What is an Equipment Trust Certificate

An Equipment Trust Certificate (ETC) is a debt instrument that allows a company to take possession of and enjoy the use of an asset, while paying for it over time. The debt issue is secured by the equipment or physical assets, as the title for the equipment is held in trust for the holders of the issue. In this way, ETCs can be viewed as analogous to mortgaged property. When the debt is paid off, the equipment becomes the property of the issuer, as the title is transferred to the company. If the borrower is unable to meet the payments on equipment-financed debt, the certificate holder has the right to claim the asset.

BREAKING DOWN Equipment Trust Certificate

These certificates were originally used to finance railway box-cars and rolling stock, and the box-cars were used as collateral. Nowadays, equipment trust certificates are used to finance containers used for shipping and offshore businesses, and aircraft purchases.

Airlines are heavy users of Enhanced Equipment Trust Certificates (EETCs), raising billions in financing for their aircraft purchases, due to their high capital spending requirements. Northwest Airlines pioneered the use of EETCs for aircraft finance in 1994. EETCs are versions of ETCs that are issued and managed through special purpose vehicles known as pass-through trusts. These vehicles (SPEs) allow borrowers to aggregate multiple equipment purchases into one debt security. While the trust issues the debt, and acts as a repository for it, handling debt service and payments to investors, the borrower leases the assets from the trust.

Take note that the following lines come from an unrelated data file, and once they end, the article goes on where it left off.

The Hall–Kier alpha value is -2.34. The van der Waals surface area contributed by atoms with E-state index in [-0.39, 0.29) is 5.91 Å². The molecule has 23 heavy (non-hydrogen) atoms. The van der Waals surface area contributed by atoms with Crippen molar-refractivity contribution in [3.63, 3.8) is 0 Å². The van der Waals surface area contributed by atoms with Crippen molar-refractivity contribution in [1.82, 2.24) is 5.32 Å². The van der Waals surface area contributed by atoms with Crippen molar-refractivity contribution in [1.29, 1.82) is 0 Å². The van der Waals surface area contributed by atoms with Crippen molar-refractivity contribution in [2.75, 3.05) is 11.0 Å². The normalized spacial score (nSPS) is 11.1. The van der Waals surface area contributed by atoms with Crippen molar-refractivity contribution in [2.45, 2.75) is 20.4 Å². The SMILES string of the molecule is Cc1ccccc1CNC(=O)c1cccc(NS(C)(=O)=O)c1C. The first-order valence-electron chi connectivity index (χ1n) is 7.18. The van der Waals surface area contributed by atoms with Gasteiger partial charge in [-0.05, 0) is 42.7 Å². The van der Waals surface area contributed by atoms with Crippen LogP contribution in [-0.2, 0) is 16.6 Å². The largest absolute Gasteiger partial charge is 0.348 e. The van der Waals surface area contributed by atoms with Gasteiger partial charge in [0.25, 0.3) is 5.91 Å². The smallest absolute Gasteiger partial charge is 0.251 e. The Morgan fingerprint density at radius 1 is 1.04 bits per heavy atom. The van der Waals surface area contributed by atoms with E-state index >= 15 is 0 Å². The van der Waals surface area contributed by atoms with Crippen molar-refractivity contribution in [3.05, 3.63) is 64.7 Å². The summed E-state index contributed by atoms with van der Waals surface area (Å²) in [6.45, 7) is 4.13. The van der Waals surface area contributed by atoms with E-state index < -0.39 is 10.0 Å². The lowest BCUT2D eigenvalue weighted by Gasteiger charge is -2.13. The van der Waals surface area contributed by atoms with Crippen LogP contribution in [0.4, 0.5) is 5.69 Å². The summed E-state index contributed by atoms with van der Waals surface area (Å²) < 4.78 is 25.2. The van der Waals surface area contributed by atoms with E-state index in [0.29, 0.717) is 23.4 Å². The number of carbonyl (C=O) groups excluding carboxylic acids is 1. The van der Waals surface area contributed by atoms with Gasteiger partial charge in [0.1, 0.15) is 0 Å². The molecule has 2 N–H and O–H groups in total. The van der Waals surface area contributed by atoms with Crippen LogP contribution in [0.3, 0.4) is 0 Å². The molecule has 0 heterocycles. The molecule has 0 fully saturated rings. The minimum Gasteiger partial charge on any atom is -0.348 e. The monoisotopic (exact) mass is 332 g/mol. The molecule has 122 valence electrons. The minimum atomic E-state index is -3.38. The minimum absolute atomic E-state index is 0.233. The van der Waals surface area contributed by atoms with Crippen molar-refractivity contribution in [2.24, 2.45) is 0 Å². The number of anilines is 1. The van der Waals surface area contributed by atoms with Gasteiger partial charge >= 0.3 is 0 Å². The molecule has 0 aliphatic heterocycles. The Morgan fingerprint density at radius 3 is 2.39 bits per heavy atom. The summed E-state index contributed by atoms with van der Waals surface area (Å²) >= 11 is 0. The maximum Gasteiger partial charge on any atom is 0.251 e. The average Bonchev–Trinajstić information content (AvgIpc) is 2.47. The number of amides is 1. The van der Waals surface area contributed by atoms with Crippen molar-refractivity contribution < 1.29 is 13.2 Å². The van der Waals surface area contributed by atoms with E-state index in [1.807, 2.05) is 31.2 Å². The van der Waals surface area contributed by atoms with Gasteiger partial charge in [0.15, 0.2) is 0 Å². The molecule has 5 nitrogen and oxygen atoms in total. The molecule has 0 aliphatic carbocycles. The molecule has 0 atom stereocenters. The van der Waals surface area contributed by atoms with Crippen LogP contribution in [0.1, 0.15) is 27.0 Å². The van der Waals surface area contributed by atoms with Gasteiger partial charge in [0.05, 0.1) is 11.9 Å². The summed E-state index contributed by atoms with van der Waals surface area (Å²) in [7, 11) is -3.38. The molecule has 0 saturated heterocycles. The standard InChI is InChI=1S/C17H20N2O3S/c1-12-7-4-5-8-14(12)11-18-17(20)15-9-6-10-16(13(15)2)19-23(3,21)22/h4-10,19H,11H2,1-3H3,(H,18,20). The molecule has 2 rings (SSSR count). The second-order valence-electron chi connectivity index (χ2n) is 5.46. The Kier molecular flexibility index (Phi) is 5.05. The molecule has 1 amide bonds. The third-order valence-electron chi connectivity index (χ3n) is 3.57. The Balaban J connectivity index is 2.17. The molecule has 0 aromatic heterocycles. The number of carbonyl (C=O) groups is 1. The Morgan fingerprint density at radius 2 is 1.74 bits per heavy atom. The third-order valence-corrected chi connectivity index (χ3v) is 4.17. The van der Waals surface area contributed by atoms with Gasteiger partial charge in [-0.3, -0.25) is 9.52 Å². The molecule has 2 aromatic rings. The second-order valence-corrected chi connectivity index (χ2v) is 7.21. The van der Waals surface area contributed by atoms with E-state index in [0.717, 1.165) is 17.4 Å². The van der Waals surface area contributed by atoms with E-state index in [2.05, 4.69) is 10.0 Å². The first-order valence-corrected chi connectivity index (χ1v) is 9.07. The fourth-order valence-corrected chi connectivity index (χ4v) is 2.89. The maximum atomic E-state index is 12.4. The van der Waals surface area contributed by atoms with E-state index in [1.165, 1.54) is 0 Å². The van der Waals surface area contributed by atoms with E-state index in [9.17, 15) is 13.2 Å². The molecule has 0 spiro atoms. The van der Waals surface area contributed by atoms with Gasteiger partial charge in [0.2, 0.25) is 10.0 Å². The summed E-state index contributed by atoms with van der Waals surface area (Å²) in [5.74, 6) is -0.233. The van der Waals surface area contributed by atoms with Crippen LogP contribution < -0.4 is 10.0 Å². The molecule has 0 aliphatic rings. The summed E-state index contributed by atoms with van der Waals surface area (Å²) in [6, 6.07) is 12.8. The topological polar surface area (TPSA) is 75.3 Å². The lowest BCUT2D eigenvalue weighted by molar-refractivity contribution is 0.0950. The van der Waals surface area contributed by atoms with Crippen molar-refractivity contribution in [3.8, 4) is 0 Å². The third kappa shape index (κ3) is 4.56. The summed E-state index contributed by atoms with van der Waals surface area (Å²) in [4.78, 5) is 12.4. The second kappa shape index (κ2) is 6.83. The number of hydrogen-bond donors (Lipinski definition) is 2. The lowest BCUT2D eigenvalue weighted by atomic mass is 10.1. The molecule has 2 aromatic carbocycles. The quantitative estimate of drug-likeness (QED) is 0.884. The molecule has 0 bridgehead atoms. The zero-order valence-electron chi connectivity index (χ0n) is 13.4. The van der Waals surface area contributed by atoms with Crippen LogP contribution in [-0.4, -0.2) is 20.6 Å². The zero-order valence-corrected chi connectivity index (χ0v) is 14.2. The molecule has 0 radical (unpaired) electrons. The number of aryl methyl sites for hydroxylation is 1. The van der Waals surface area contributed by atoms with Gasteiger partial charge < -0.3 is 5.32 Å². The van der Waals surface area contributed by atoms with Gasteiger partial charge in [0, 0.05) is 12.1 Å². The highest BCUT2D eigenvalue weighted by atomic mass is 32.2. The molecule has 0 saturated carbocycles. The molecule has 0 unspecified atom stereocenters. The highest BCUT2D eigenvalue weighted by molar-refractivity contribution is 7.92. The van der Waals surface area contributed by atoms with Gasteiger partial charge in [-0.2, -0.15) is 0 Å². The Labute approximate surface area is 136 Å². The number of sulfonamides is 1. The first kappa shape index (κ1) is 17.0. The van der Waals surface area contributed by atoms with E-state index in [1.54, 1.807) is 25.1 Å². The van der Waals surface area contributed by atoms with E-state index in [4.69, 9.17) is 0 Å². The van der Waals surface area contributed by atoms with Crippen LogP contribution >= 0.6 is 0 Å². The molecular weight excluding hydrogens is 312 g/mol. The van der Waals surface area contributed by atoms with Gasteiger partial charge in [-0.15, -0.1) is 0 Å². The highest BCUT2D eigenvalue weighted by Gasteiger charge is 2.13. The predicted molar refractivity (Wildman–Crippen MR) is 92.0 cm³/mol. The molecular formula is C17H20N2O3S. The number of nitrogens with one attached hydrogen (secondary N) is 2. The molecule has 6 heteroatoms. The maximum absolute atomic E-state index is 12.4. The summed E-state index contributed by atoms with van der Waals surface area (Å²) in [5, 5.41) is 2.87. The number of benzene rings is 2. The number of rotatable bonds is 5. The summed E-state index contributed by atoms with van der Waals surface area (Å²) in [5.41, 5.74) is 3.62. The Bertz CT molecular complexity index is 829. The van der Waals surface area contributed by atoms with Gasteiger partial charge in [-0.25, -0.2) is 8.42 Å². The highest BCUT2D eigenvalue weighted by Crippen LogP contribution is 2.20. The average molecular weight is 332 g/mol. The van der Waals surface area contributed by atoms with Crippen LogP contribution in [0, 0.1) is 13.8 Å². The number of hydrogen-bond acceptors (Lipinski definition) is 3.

In return for greater liquidity and a broader investor base for these financial instruments, airlines, the biggest users of EETCs, enjoy cost savings and greater flexibility by avoiding the need to structure multiple ETCs for individual aircraft purchase. EETCs were further enhanced a few years ago, when tranches, or different slices of debt with different levels of seniority, security, risks, coupons and credit ratings, were introduced.

EETCS have come under scrutiny from the Securities and Exchange Commission (SEC) and Financial Accounting Standard Board (FASB), which questioned their treatment as separate economic entities (from borrowers) for accounting purposes. By using SPEs borrowers are able to keep their debt obligations as “off-balance sheet” items, with the result that their financial statements often do not present a complete picture of their borrowings. FASB issued Financial Interpretation Notice (FIN) 46 to outline when companies should consolidate, or show, off-balance sheet assets and liabilities on their financial statements for these vehicles